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Miller's Genius Falters in Newest Play

January 15, 1988|NANCY CHURNIN

SAN DIEGO — It doesn't matter how many years of disappointing plays Arthur Miller delivers. When he speaks, attention must be paid to the author of such classics as "All My Sons," "The Crucible" and "Death of a Salesman."

Octad-One is to be commended for bringing the West Coast premiere of Miller's latest play, a one-act called "I Can't Remember Anything" to the Grossmont College Stagehouse Theatre through Jan. 24. Thus dutifully said, it must also be noted the play itself is a disappointment that comes just short of being a downright depressing contrast to the genius that was.

It is paired with "The 75th," a one-act by Israel Horovitz, that is better than the Miller play only to the extent that its thought line can be followed, but "The 75th" is not particularly insightful or interesting.

The team of Martin Gerrish, founder of Octad-One, and Katherine Faulconer do their talented best to breathe life into these conceptual calamities. But Rumpelstiltskins they're not--they can't weave gold from straw.

In "I Can't Remember Anything," an elderly well-dressed woman who drinks too much drops in on an elderly man who is preparing, and ultimately burning, rice for dinner. After 40 minutes of caviling about the virtues of pessimism versus optimism, wealth versus poverty, the value of donating organs after death and leaving the audience wondering just what the relationship between the two is anyway, we find out that the man and woman are not divorced or separated but are old friends.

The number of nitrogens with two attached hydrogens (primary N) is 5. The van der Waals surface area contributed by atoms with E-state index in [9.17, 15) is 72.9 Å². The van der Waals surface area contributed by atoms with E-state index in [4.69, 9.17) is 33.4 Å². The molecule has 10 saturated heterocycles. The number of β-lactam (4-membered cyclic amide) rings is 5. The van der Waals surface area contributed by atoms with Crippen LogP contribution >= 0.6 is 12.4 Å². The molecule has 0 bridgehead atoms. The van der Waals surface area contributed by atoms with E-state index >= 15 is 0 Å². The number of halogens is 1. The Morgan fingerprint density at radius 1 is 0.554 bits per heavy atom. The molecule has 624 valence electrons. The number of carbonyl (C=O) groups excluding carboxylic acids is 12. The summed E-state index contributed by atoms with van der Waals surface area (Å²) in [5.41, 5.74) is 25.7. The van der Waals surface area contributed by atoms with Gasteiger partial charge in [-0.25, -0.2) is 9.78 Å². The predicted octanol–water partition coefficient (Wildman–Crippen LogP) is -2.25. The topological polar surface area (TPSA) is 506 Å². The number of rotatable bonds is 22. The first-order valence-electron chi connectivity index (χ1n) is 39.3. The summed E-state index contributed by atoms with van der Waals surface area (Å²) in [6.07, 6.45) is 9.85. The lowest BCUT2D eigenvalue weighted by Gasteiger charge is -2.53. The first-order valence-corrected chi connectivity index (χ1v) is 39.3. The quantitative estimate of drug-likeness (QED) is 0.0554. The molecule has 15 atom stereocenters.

It's one of those no-payoff revelations that makes one wonder why the relationship couldn't have been established in the first place so we could concentrate on the substance of what these two had to say to each other.

Patricia Milke's direction doesn't elicit much in the way of sparks between Gerrish and Faulconer--at least not until the slow softness of their impromptu dance at the end. Still, individually, Gerrish brings a pleasing naturalness to the aging, arthritic communist and Faulconer a nice taut quality to the tense, wealthy widow.

The most eye-catching part of the show is Gerrish's set, a four-wall cottage that looks scissored down to revealing angles. John Ivy's lighting is suitable, if not striking, and Elaine Gerrish's simple costume for Martin Gerrish is fine, but Faulconer's outfit could have provided a sharper contrast with a more well-to-do look.

One does not need to know more about "The 75th" than that it is a story about a 75th high school reunion that has boiled down to one widow and one widower to figure out what turns the story will take. If the premise wasn't done for "Love Boat," it should have been.

Here Gerrish and Faulconer get to switch places as Gerrish plays the robust, wealthy widower and Faulconer the fragile old lady in yesterday's finery, the frippery a piquant contrast with the slightly starved look about her.

Elaine Gerrish lets pleasantly loose with the costumes here, but almost as if to keep some perverse balance, Martin Gerrish's set is correspondingly drab. Again, Ivey's lighting does the job.

"The 75th," like "I Can't Remember Anything," also leads to a dance, but unlike the latter, "The 75th," under Milke's direction, maintains a high level of warmth throughout. Enough, in fact, to bring the simmering brain to a boil.

Gerrish and Faulconer are clearly capable of more challenging theatrical steps than those afforded by these works. Here's hoping they find more worthy material the next time around.

Performances are at 8 p.m. Thursday-Saturday and 2 p.m. Sunday through Jan. 24 at the Grossmont College Stagehouse Theatre, 8800 Grossmont College Theatre Blvd. , El Cajon.

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